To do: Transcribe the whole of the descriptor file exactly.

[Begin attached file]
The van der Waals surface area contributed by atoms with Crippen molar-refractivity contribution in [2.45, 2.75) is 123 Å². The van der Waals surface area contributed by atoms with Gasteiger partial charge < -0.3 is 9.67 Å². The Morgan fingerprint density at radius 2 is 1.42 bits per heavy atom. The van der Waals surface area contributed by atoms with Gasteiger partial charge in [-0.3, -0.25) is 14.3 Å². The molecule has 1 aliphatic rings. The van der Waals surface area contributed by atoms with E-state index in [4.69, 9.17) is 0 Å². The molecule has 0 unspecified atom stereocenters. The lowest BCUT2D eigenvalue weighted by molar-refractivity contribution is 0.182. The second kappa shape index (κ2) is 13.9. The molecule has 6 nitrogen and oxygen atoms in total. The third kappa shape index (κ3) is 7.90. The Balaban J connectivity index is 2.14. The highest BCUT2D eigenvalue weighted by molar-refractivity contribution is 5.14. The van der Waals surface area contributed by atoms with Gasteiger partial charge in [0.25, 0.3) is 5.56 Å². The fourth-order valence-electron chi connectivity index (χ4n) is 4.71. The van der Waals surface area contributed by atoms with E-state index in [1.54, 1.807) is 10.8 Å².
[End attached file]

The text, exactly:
The van der Waals surface area contributed by atoms with Crippen molar-refractivity contribution in [2.45, 2.75) is 123 Å². The van der Waals surface area contributed by atoms with Gasteiger partial charge < -0.3 is 9.67 Å². The Morgan fingerprint density at radius 2 is 1.42 bits per heavy atom. The van der Waals surface area contributed by atoms with Gasteiger partial charge in [-0.3, -0.25) is 14.3 Å². The molecule has 1 aliphatic rings. The van der Waals surface area contributed by atoms with E-state index in [4.69, 9.17) is 0 Å². The molecule has 0 unspecified atom stereocenters. The lowest BCUT2D eigenvalue weighted by molar-refractivity contribution is 0.182. The second kappa shape index (κ2) is 13.9. The molecule has 6 nitrogen and oxygen atoms in total. The third kappa shape index (κ3) is 7.90. The Balaban J connectivity index is 2.14. The highest BCUT2D eigenvalue weighted by molar-refractivity contribution is 5.14. The van der Waals surface area contributed by atoms with Gasteiger partial charge in [0.25, 0.3) is 5.56 Å². The fourth-order valence-electron chi connectivity index (χ4n) is 4.71. The van der Waals surface area contributed by atoms with E-state index in [1.54, 1.807) is 10.8 Å².